So for this year the year 7 PE curriculum looks like this:-

Term 1 – Target games (unopposed moving to opposed).

Term 2 – Striking and Fielding Games

Term 3 – Net Games

Term 4 – Invasion Games

The order the categories are taught in is very important – Target games have the simplest concepts to understand, with Striking and Fielding being more complex and so on until Invasion Games which are the most complex. This way the pupils are not hit with complex tactical concepts at the start of the year, rather complexity is built upon each term.

So far I am half way through the Target Games unit. The emphasis, as the title suggests, is on playing games at all times and building understanding of key concepts through them. It is important to note that the ‘games’ are all minor or modified games which allow for maximum participation and time on task. My year 7 class this year has a range of abilities (including a pupil with physical disabilities) and I am pleased to report that because of the nature of the lessons all pupils have been included and achieved success. This has led to high pupil engagement and learning outcomes have been achieved.

I will endeavour to write more specific posts about lessons in the very near future. I also have a very rough draft of the Target games and Striking and Fielding games units that I will share when I have trialled the lessons.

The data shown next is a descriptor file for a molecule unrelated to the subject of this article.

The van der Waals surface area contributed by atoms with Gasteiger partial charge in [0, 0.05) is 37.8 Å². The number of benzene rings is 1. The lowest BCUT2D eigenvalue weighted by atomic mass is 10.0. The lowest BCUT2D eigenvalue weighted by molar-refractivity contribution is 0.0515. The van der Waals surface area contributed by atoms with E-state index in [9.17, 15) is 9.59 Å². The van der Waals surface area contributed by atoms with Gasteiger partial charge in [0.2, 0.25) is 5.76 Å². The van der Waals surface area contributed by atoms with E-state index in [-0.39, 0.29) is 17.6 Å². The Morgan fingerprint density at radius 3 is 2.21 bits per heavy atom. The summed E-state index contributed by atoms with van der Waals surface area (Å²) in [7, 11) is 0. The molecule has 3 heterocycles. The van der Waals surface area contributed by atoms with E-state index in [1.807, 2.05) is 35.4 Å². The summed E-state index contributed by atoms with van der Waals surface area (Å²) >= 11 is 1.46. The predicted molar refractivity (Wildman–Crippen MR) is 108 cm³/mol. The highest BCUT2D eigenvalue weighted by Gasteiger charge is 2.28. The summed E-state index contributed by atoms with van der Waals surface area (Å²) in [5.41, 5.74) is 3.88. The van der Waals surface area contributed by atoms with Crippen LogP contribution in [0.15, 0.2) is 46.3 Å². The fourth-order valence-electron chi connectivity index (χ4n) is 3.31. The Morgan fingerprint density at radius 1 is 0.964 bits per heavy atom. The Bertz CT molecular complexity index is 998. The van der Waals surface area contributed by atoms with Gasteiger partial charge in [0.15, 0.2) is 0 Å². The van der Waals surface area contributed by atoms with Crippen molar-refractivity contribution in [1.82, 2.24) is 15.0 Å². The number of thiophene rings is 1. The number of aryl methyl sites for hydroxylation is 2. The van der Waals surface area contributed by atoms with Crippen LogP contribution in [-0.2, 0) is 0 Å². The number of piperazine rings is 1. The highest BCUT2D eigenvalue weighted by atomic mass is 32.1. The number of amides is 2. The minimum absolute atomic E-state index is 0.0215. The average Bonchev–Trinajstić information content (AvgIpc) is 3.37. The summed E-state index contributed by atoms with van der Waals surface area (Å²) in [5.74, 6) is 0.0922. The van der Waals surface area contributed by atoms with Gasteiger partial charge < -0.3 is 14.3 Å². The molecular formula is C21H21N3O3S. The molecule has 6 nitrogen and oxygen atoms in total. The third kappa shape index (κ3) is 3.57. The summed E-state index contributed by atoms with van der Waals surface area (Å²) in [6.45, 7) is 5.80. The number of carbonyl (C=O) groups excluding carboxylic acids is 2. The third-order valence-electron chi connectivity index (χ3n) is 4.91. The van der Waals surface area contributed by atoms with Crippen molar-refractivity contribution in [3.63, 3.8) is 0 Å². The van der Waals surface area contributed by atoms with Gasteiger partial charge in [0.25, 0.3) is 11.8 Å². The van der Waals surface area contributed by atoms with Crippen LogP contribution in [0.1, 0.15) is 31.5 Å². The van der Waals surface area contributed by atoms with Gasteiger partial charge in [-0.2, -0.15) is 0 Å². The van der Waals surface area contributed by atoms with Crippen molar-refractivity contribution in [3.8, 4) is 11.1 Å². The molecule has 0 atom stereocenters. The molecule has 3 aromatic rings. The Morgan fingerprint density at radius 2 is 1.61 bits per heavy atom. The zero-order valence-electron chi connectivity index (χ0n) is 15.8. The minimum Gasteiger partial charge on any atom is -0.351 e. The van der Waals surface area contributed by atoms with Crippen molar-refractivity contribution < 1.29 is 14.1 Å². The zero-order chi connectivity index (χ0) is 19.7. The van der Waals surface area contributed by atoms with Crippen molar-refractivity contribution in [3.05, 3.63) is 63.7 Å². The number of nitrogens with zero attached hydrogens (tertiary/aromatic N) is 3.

TGfU – a rekindled love affair

When I did my teacher training at The Chelsea School Of PE @ the University of Brighton back in 1998 I remember quite vividly the module we studied called ‘Teaching through the Game’.

Although I have tried to use that model of teaching in all my classes I have still found myself using the same old lessons and even reverting back to old skill /  drill format! Then my passion for the genre was reignited by a professional development day run by Greg Forrest from the University of Wollongong. Greg is a keen advocate for TGfU or Game sense as it is branded in Australia and delivered a thoroughly enjoyable course, including some essential new practical tips and ideas!